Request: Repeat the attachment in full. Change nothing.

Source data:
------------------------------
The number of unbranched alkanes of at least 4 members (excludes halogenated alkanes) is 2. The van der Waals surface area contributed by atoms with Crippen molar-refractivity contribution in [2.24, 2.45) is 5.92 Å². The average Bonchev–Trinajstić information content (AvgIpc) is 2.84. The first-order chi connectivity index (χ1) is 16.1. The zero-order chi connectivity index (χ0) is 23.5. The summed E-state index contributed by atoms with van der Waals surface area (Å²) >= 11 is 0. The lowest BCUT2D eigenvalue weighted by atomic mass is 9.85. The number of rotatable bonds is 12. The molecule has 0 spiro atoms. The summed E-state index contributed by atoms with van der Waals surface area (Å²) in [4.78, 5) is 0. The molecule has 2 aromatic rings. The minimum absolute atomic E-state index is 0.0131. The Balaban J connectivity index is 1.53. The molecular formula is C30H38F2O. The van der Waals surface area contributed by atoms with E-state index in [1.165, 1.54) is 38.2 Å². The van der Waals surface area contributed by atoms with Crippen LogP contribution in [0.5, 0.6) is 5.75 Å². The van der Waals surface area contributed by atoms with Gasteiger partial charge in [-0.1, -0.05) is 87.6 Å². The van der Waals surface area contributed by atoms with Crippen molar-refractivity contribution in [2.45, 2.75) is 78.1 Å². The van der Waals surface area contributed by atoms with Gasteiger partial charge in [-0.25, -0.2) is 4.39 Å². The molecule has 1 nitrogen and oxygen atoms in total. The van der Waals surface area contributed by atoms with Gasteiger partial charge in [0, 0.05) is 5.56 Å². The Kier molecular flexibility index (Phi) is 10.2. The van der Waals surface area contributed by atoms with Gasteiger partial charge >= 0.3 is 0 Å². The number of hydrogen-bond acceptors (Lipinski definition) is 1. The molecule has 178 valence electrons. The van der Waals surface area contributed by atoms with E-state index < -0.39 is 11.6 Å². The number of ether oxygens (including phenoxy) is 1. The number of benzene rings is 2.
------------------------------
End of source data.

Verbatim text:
The number of unbranched alkanes of at least 4 members (excludes halogenated alkanes) is 2. The van der Waals surface area contributed by atoms with Crippen molar-refractivity contribution in [2.24, 2.45) is 5.92 Å². The average Bonchev–Trinajstić information content (AvgIpc) is 2.84. The first-order chi connectivity index (χ1) is 16.1. The zero-order chi connectivity index (χ0) is 23.5. The summed E-state index contributed by atoms with van der Waals surface area (Å²) >= 11 is 0. The lowest BCUT2D eigenvalue weighted by atomic mass is 9.85. The number of rotatable bonds is 12. The molecule has 0 spiro atoms. The summed E-state index contributed by atoms with van der Waals surface area (Å²) in [4.78, 5) is 0. The molecule has 2 aromatic rings. The minimum absolute atomic E-state index is 0.0131. The Balaban J connectivity index is 1.53. The molecular formula is C30H38F2O. The van der Waals surface area contributed by atoms with E-state index in [1.165, 1.54) is 38.2 Å². The van der Waals surface area contributed by atoms with Crippen LogP contribution in [0.5, 0.6) is 5.75 Å². The van der Waals surface area contributed by atoms with Gasteiger partial charge in [-0.1, -0.05) is 87.6 Å². The van der Waals surface area contributed by atoms with Crippen molar-refractivity contribution in [2.45, 2.75) is 78.1 Å². The van der Waals surface area contributed by atoms with Gasteiger partial charge in [-0.25, -0.2) is 4.39 Å². The molecule has 1 nitrogen and oxygen atoms in total. The van der Waals surface area contributed by atoms with Gasteiger partial charge in [0, 0.05) is 5.56 Å². The Kier molecular flexibility index (Phi) is 10.2. The van der Waals surface area contributed by atoms with Gasteiger partial charge >= 0.3 is 0 Å². The number of hydrogen-bond acceptors (Lipinski definition) is 1. The molecule has 178 valence electrons. The van der Waals surface area contributed by atoms with E-state index < -0.39 is 11.6 Å². The number of ether oxygens (including phenoxy) is 1. The number of benzene rings is 2.